In some ways, the novel did this. Unfortunately, it felt much too long, even given that it was a generational story. Combine this with a nonlinear storytelling style (the entire plot zigzags back and forth, sometimes by decades at a time) and an unsatisfying ending, and you wind up with a book that's rather hard to get through.

I think I may have stuck with it because the Audible narrator was doing an excellent job. I'm not sure I would have been so persistent if I'd had, say, a paperback.

YMMV, especially if you're really looking for a chewy late-summer chiller.





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Artificial Condition (The Murderbot Diaries, #2)Artificial Condition by Martha Wells

My rating: 4 of 5 stars


This is a fine sequel to All Systems Red (which you should definitely read first, if you haven't), & expands upon Murderbot's world of humans, augmented humans, & bots of various flavors. If anything, Murderbot's observations about both humanity & itself are more pointed.

The plot of this one starts directly after All Systems Red. To avoid spoilers, I'll just say that it involves suppressed information, stolen files, at least a couple doses of good old-fashioned SF violence, & a transport with an AI every bit as snarky as Murderbot itself. Murderbot also goes through certain modifications to appear more human (at least augmented human), which gives him no end of psychological grief.

I continue to find these novellas great -- & thoughtful - fun, though the pricing problem remains. This time around, I checked out a Kindle copy from my local library.



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I've just received my early contributor's copy of Wishbone Moon (Jacar Press), a really lovely little haiku anthology.

Billing itself as "a groundbreaking anthology of haiku by women in the international haiku community," this perfect-bound volume is edited by Roberta Beary, Ellen Compton, & Kala Ramesh.

These three editors hail from Ireland, the USA, and India respectively, and their selections are equally diverse. I haven't finished this anthology yet -- it begs to be nibbled through and paused over! -- but a quick flip through its pages reveals haiku poets from Singapore, Canada, the UK, Australia, New Zealand, and many other places. This is not a themed anthology, so there's a lot of variety in the haiku themselves as well.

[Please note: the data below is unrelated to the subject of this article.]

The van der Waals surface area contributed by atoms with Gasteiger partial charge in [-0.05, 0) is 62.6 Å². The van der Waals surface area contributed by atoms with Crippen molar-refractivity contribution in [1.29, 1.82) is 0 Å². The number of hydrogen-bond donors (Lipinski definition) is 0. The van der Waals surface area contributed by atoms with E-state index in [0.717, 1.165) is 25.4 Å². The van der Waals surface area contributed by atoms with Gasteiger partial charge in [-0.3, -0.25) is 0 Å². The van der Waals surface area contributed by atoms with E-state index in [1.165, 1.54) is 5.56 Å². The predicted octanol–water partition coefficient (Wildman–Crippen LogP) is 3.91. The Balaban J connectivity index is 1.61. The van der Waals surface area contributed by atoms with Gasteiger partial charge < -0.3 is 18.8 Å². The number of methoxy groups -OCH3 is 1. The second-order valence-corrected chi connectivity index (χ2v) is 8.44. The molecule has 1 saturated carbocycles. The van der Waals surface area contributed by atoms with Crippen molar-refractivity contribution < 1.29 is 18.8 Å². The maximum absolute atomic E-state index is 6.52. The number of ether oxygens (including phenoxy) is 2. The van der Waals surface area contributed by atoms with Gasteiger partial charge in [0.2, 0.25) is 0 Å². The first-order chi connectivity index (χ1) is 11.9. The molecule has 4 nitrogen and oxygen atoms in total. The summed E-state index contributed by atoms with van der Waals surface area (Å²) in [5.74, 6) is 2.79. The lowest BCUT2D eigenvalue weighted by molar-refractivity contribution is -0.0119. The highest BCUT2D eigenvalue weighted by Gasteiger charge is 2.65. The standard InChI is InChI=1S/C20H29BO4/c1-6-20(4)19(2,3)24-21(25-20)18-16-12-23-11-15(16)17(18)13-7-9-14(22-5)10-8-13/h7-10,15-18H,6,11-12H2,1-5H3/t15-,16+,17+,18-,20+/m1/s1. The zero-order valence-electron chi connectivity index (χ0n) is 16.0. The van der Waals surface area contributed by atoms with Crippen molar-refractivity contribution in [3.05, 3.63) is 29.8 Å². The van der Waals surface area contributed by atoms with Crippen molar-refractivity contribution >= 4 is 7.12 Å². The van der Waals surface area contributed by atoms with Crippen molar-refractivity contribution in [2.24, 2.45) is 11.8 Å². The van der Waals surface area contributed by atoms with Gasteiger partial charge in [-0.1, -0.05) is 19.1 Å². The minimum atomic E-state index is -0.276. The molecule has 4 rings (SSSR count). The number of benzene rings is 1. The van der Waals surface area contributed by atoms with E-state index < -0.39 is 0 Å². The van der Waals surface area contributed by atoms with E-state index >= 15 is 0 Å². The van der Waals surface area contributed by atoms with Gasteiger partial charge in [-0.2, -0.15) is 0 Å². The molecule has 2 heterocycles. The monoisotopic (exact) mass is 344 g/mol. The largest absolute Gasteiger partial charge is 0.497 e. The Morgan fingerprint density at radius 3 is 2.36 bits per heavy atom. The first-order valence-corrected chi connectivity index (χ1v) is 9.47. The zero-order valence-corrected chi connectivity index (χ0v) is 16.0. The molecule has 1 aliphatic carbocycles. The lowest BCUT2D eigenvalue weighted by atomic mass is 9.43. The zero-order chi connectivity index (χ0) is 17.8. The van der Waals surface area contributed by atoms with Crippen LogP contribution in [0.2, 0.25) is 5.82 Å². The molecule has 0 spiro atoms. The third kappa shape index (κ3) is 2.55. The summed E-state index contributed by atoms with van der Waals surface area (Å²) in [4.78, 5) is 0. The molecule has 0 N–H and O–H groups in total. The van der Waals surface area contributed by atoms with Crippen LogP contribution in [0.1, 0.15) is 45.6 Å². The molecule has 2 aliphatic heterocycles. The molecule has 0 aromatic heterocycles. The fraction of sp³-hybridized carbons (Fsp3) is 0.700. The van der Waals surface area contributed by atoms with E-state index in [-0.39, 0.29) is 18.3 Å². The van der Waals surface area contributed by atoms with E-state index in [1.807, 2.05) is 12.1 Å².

The official publication date for this one is September. It will be available on both Amazon & the Jacar Press website, http://www.jacarpress.com/

DEquinox

49 years ago today . . .

Posted on 2018.07.20 at 15:39
Tags: , ,
with room
to spare now
moon dust footprints


-- Ann K. Schwader
https://en.wikipedia.org/wiki/Apollo_11

Night-Gaunts and Other Tales of SuspenseNight-Gaunts and Other Tales of Suspense by Joyce Carol Oates

My rating: 5 of 5 stars


I checked this out (in Kindle format) from my local library simply to read "Night-Gaunts," & found myself unable to stop. I'd read a certain amount of Oates in the past, but never a full collection of her tales . . .wow. Definitely a mind-altering experience, though one has to get used to her ambiguous endings. In most cases, the reader is never going to be 100% sure how a particular story ended -- though this is not the same as a story dribbling away into nothing. These definitely end, but with a lot of uncertainty for both the reader and the characters.

The title tale is actually the final one (yes, I read it first), & will probably work best for those with some knowledge of H.P. Lovecraft's life. I didn't agree with all the author's plot choices in this one, but enjoyed it anyhow.

The other five stories do not have a Lovecraftian flavor (at least, they didn't to me), & could probably be appreciated by anyone with a taste for slow-burn creepiness. These are, indeed, tales of suspense rather than horror. Most of the horror is hidden between the lines of breathtakingly elegant prose. All six tales are reprints, but from such obscure sources that most readers won't have encountered more than possibly one of them before.

Highly recommended for fans of quiet/literary horror & suspense, and a great summer read for those of us who find our tastes running to darkness this time of year.